As I reflect on the messages here … I’m reminded that we’ve completely lost track of the focus of aA’s original post. aA wanted to know if the NT was an improvement on OT morality, citing two passages from the book of Acts. I responded to that particular question in post #31.

    What happened next was predictable … the discussion quickly returned to the OT. Now that we’ve beaten that proverbial horse to death (and, yes, I know you’re all still dissatisfied with my answers and you’d love to pound me some more!) … but can we return to the original thought from aA?

    I’m going to be out of contact for a couple of days, but I’d love to hear some of you pick up where aA left off and discuss the morality of the NT. I think it’s a very worthy discussion.

    Thanks and blessings to you all!

  • 81. Katia  |  July 20, 2007 at 4:05 pm

    “If you want to have a productive dialogue about the morality of the Bible and how it relates to our lives today, let’s stick to the NT.” The new Testament was written 2000 years ago aimed at a male dominated society. Hopefully we are at least moving away from this outdated view of people’s role’s in society so the tone of much of the New Testament at least isn’t always appropriate for modern day standards and therefore modern day morals.

  • 82. HeIsSailing  |  July 20, 2007 at 4:18 pm

    Katia sez:
    “Hopefully we are at least moving away from this outdated view of people’s role’s in society so the tone of much of the New Testament at least isn’t always appropriate for modern day standards and therefore modern day morals.”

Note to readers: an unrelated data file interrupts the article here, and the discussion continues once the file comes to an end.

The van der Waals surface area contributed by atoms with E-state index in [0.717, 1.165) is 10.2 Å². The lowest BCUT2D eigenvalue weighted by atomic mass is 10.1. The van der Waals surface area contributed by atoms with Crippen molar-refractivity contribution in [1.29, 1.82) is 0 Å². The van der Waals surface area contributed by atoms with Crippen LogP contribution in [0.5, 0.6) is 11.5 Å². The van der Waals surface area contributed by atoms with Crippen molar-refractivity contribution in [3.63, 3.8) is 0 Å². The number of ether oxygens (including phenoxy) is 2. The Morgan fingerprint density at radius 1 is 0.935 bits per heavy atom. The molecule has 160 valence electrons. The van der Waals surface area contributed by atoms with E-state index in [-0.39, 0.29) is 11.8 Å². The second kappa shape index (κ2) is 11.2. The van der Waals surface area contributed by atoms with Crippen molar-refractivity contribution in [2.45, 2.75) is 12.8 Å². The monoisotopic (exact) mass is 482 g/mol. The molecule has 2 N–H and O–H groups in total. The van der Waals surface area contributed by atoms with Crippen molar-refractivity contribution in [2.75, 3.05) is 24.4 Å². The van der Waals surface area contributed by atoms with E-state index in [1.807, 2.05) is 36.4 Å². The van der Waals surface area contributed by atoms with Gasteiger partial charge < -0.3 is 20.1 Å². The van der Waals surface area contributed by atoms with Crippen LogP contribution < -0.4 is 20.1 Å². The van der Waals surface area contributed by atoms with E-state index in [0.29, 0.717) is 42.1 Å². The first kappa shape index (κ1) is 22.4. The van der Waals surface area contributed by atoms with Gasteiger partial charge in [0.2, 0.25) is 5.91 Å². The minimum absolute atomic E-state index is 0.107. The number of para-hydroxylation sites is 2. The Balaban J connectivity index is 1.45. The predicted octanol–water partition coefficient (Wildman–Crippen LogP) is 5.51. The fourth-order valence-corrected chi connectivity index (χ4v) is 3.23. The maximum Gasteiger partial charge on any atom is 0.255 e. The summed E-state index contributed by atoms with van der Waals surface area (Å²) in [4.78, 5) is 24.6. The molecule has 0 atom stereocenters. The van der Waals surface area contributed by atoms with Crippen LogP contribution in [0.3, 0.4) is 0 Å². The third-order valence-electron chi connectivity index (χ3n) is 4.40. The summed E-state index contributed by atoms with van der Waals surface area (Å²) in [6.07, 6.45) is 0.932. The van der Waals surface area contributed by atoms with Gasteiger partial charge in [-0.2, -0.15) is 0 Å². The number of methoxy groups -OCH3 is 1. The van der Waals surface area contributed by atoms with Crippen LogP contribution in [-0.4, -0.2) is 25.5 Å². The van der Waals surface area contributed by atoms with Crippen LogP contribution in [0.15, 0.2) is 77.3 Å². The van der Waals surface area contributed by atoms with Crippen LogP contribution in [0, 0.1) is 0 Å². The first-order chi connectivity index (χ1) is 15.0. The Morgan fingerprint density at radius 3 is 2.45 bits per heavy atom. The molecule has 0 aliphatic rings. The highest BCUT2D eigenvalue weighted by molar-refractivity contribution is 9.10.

My view exactly. The Bible clearly shows us that the concept of ‘morality’ does indeed change over time.

  • [...] Is the New Testament an improvement on Old Testament morality? [...]

  • 84. gEO  |  November 23, 2007 at 4:26 am

    DARM GOOD TOPIC!!!

    GOES TO THE POINT OF OLD VS NEW….

    IF THE OLD IS THE JEWS ATTEMPT TO UNDERSTAND GOD AND ITS THEOLOGY EVOLVES WITH THEIR UNDERSTANDING,,,, TO THE POINT WHERE GOD DOES EVIL WITH ONE HAND AND GOOD WITH THE OTHER … AND THEN GETS TO JOB WHERE A GOOD MAN CAN GET SCREWED BY GOD THROUGH THE DEVIL….. THEN WHERE ARE WE???

    SIMPLE…. BOTH TESTAMENTS ARE MAN’S ATTEMPTS TO KNOW GOD…AND THE JEWS GOT THE 1ST COMMANDMENT RIGHT AND MESSED UP THE SECOND ONE… LOVE AND FORGIVENESS… JESUS CAME ALONG AND GAVE US THE SERMON ON THE MOUNT (PLAIN)… AND THE OUR FATHER… WE ARE STILL TRYING TO UNDERSTAND THAT… BLESSED ARE THE POOR??? WHAT THE HECK IS THAT TO AN AMERICAN???

    GOD DOES NOT CHANGE… OUR UNDERSTANDING EVOLVES LIKE A VIRUS IN THE WORLD DISRUPTING OUR CULTURAL VALUES…..

    BIBLE DIVINLY INSPIRED, NOT DICTATED BUT WRITTEN WITH THE PEN OF MAN WITH THE SPIRIT OF GOD IN THE CULTURE OF THE WRITTERS… SOMEWHERE GOD IS THERE!

  • 85. gEO  |  November 23, 2007 at 4:33 am

    LIKE THE OLD TESTAMENT WE ARE STILL USING GOD TO JUSTIFY OUR KILLINGS TOO…. CHRISTIAN AMERICANS KILLING THE BAD PEOPLE OF THE WORLD… JESUS REJECTED ALL OF THIS…..YOU CAN NOT KILL EVIL…. YOU CAN FORGIVE IT…. WE VIEW THE ENEMY AS EVIL AND SO HE SEES US AS EVIL… WE KILL IN THE NAME OF RELIGION… OR A VALUE…. WE ARE ALWAYS 3 STEPS FORWARD AND 2 STEPS BACKWARD IN THE BIBLE AND IN LIFE’S GROWTH….. JESUS IS THE KEY WITH HIS SERMON ON THE MOUNT (PLAIN)…. THEY KILLED HIM FOR REFUTING THE JEWS TRADITIONS OF KILLING AND REPENTENCE, ETC… JESUS GAVE IT FREELY…. THAT IS THE TURNING POINT OF HISTORY… BIBLE….